The federal government defended its decision, saying it has always intended to draw from the international program in addition to contributing to the effort.
“Our contribution to the global mechanism had always been intended to access vaccine doses for Canadians as well as to support lower-income countries,” Guillaume Dumas, a spokesperson for International Development Minister Karina Gould, said in a statement. “We’re having a comprehensive approach to fighting the pandemic as we know that the virus won’t be defeated until it is defeated everywhere.”
The COVAX purchase is on top of the seven contracts Canada signed directly with drug makers. Through those seven contracts, and factoring in the two-shot dose regimen for most of the vaccines, the federal government had already bought enough vaccines to inoculate the entire population three times over. The contracts are all contingent on Health Canada approval.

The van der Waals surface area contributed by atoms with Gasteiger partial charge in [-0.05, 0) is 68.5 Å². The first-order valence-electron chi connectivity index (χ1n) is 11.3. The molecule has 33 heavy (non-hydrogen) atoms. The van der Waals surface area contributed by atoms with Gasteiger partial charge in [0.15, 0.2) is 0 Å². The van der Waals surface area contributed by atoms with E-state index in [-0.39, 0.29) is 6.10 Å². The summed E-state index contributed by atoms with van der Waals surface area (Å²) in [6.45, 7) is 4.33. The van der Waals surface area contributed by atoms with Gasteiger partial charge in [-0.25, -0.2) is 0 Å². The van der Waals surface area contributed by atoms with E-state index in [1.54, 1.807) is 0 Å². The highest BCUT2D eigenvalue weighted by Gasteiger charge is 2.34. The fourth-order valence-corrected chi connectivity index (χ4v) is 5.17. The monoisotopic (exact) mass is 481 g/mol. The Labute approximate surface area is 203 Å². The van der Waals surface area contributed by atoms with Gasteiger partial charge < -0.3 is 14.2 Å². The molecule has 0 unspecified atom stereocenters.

Relying on its contracts with Pfizer and Moderna alone, Canada says it will have enough doses to inoculate everyone in Canada by September.
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In September, Mr. Trudeau announced the federal government would give COVAX $440-million. Half of that was to allow Canada to buy up to 15 million vaccine doses, while the rest would go to low- and middle-income countries so they can also buy the critical shots.
At a virtual press conference on Wednesday, Gavi chief executive officer Seth Berkley said the group’s most important role is to “supply vaccines for countries that otherwise wouldn’t get access.”
“Does it help when countries that have a lot of bilateral deals don’t take doses?” he asked. “Of course it helps because that means there are more doses available for others.”